At the worst, as MC has no cow shed of its own, they are transporting such cows to Baba Jameet Singh Charitable Trust in Lopon village where they are supposed to send 500 stray cattle. However, the MC officials said that they had an agreement with a cowshed management on Hambran Road where they will send at least 500 cattle. Also, they have identified a chunk of land on Tajpur Road where cattle can be kept, they said, adding that some NGOs assured them to take care of the cattle, but this will take time as required permissions are to be taken.
However, the source of trouble is the MC’s indifference to make cattle registration compulsory. If the officials will not fix the source from where cattle are left abandoned on roads, the issue cannot be resolved. Shifting cattle from roadside to cows sheds could be an endless process, which would not bring the desired relief.
In September 2019, it was proposed to install 20,000 microchips in the cattle at dairy units, along with initiating the registration process. However, the proposal was rejected by the Finance and Contracts Committee (F&CC) members when it was presented before them in November 2019.
The officials claimed that as the cost of one microchip ranged from Rs 250 to Rs 400, dairy farmers with many cattle were not ready to bear this cost. As the civic body cannot pay for the microchips, the project was dropped, they added.
Senior veterinary officer Dr Harbans Singh Dhalla said: “We are trying our level best to tackle the stray cattle menace. As now, lifting of stray cattle has also started, we will clear the roads in the next few days.” Cattle registration is the only way out to resolve the problem but as it is a tedious task, more staff will be required, he said, adding that “We are thinking of registering cows first as dairy farmers do not leave buffaloes abandoned.”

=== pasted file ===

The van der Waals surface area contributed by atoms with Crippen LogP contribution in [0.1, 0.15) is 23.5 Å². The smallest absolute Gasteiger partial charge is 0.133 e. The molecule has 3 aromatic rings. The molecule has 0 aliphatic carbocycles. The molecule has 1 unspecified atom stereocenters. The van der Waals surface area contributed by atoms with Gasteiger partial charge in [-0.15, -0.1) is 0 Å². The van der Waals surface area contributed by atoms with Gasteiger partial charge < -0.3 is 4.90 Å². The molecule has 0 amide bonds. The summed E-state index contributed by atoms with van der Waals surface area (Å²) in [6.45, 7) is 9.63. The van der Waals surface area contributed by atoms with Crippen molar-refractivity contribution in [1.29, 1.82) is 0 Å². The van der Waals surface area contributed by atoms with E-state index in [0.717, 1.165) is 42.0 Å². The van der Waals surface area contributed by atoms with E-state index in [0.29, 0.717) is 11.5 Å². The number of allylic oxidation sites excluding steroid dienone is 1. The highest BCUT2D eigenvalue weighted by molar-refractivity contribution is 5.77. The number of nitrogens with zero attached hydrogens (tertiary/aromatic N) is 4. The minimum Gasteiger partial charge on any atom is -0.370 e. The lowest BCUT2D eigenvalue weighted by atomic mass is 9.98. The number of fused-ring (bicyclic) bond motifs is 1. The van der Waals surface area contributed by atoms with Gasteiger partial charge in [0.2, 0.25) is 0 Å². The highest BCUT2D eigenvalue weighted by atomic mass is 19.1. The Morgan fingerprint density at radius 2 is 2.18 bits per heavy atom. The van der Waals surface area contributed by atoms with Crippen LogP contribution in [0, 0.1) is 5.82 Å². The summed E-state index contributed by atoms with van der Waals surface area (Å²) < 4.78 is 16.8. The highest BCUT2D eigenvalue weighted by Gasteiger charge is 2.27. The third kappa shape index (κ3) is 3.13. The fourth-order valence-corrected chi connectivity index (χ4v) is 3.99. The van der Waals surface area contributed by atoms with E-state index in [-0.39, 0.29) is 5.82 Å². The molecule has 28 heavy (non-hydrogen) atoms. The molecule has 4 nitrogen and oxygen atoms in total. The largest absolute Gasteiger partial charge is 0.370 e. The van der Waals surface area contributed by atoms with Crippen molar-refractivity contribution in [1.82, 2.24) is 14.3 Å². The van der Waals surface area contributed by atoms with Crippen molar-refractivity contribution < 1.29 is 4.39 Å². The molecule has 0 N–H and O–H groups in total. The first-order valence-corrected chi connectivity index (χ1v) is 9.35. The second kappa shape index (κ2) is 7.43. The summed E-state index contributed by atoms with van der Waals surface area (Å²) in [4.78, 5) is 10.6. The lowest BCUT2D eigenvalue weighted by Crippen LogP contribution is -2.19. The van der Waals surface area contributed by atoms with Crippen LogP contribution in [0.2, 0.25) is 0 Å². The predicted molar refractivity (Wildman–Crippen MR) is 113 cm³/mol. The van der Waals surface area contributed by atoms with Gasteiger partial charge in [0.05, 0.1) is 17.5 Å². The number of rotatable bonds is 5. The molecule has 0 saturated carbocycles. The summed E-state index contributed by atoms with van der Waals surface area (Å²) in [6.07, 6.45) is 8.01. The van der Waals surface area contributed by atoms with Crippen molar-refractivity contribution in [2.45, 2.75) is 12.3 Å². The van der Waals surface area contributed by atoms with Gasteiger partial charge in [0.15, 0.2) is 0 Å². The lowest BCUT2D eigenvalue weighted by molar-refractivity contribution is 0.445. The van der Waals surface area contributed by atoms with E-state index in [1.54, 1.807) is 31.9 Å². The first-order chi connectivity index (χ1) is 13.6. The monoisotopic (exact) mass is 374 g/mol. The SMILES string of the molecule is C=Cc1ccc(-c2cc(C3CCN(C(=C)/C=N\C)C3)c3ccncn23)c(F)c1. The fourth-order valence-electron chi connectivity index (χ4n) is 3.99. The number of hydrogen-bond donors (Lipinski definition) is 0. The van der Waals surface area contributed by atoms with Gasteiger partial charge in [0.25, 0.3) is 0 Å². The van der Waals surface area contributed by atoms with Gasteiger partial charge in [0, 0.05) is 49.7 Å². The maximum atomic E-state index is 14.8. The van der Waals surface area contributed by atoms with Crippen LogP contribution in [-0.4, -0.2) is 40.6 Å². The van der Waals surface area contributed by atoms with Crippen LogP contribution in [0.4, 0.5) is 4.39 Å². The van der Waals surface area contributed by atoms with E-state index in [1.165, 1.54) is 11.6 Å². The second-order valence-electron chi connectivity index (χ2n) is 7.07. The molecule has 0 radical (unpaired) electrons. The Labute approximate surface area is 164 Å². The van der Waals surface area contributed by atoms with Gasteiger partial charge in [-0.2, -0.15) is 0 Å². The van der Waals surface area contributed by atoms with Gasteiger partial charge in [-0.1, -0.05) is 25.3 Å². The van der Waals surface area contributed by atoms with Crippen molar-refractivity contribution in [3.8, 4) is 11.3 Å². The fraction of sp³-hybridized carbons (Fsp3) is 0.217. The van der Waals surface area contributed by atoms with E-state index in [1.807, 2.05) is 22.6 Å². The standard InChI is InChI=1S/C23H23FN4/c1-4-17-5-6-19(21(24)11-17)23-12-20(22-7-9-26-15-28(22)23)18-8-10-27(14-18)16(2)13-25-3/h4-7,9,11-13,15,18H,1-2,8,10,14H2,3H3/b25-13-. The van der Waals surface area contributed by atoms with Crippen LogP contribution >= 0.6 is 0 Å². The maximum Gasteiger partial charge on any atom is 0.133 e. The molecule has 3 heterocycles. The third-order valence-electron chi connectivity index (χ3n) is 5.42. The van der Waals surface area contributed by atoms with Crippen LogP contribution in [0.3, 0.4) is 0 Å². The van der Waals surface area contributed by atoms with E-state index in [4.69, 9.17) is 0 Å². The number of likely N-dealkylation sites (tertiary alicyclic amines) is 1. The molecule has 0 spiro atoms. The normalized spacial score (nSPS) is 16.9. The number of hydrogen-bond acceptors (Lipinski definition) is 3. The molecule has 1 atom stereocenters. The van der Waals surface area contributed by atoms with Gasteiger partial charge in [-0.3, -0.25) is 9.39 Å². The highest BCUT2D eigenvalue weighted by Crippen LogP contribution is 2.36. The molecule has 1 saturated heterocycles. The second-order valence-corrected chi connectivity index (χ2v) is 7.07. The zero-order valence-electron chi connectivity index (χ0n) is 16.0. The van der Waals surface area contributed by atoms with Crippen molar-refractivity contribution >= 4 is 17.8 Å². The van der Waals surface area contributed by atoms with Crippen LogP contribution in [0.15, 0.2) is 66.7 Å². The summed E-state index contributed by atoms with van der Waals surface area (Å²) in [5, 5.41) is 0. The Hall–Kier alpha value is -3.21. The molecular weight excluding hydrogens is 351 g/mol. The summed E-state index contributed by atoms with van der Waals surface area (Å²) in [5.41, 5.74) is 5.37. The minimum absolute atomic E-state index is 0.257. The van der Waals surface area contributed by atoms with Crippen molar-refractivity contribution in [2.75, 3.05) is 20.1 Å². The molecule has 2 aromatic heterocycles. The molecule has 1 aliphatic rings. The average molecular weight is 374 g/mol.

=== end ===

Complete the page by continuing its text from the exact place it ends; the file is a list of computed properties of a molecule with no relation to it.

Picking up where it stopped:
A resident of Civil City, Heena Sharma, said: “The cattle come in groups as if somebody leaves them abandoned on roads for them to search food.” She said the authorities should look into the matter as it is creating problems for the residents.
Another resident from Shivpuri Manav Bhatia said: “The situation is getting worse as even at national highway, the stray cattle can be seen roaming around, which can cause accidents.” He demanded that the authorities should come up with a permanent solution to this issue.
Bylaws fixed in 2019 not
The Registration, Proper Control of Stray Animals and Compensation to the Victim of Animal Attack Bylaws 2017 were adopted by the MC General house in September 2019 and registration was made compulsory. The animals were categorised into small and big animals. For small animals, such as dogs, cats, sheep and goats, Rs 400 per animal annual fee was fixed, whereas for big ones, such as cows, buffaloes, horse and elephant, the fee was fixed at Rs 350 per animal. The main aim of these bylaws was to arrange funds for the victims of stray dog bites or stray cattle accidents.
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